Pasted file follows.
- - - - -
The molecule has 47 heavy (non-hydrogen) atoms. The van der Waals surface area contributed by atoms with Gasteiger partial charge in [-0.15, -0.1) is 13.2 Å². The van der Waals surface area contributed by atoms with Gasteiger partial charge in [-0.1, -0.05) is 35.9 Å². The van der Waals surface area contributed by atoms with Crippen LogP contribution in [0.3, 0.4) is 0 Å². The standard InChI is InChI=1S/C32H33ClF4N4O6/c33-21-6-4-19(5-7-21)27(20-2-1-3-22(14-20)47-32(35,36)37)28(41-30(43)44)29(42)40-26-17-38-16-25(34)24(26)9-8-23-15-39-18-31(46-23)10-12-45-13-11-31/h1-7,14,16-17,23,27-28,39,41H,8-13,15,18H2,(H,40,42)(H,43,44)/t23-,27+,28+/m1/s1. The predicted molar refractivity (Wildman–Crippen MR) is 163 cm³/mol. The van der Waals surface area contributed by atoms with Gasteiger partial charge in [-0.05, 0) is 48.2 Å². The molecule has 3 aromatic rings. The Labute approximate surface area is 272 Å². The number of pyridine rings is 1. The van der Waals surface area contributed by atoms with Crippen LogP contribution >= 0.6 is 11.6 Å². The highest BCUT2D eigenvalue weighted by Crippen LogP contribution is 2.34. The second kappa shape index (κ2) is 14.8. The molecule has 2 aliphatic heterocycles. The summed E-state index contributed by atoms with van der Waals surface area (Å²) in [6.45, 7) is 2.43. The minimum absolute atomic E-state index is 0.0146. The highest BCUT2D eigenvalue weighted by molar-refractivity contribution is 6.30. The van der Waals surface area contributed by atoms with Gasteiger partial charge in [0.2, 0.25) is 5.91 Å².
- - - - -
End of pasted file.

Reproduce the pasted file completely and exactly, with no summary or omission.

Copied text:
The molecule has 47 heavy (non-hydrogen) atoms. The van der Waals surface area contributed by atoms with Gasteiger partial charge in [-0.15, -0.1) is 13.2 Å². The van der Waals surface area contributed by atoms with Gasteiger partial charge in [-0.1, -0.05) is 35.9 Å². The van der Waals surface area contributed by atoms with Crippen LogP contribution in [0.3, 0.4) is 0 Å². The standard InChI is InChI=1S/C32H33ClF4N4O6/c33-21-6-4-19(5-7-21)27(20-2-1-3-22(14-20)47-32(35,36)37)28(41-30(43)44)29(42)40-26-17-38-16-25(34)24(26)9-8-23-15-39-18-31(46-23)10-12-45-13-11-31/h1-7,14,16-17,23,27-28,39,41H,8-13,15,18H2,(H,40,42)(H,43,44)/t23-,27+,28+/m1/s1. The predicted molar refractivity (Wildman–Crippen MR) is 163 cm³/mol. The van der Waals surface area contributed by atoms with Gasteiger partial charge in [-0.05, 0) is 48.2 Å². The molecule has 3 aromatic rings. The Labute approximate surface area is 272 Å². The number of pyridine rings is 1. The van der Waals surface area contributed by atoms with Crippen LogP contribution >= 0.6 is 11.6 Å². The highest BCUT2D eigenvalue weighted by Crippen LogP contribution is 2.34. The second kappa shape index (κ2) is 14.8. The molecule has 2 aliphatic heterocycles. The summed E-state index contributed by atoms with van der Waals surface area (Å²) in [6.45, 7) is 2.43. The minimum absolute atomic E-state index is 0.0146. The highest BCUT2D eigenvalue weighted by molar-refractivity contribution is 6.30. The van der Waals surface area contributed by atoms with Gasteiger partial charge in [0.2, 0.25) is 5.91 Å².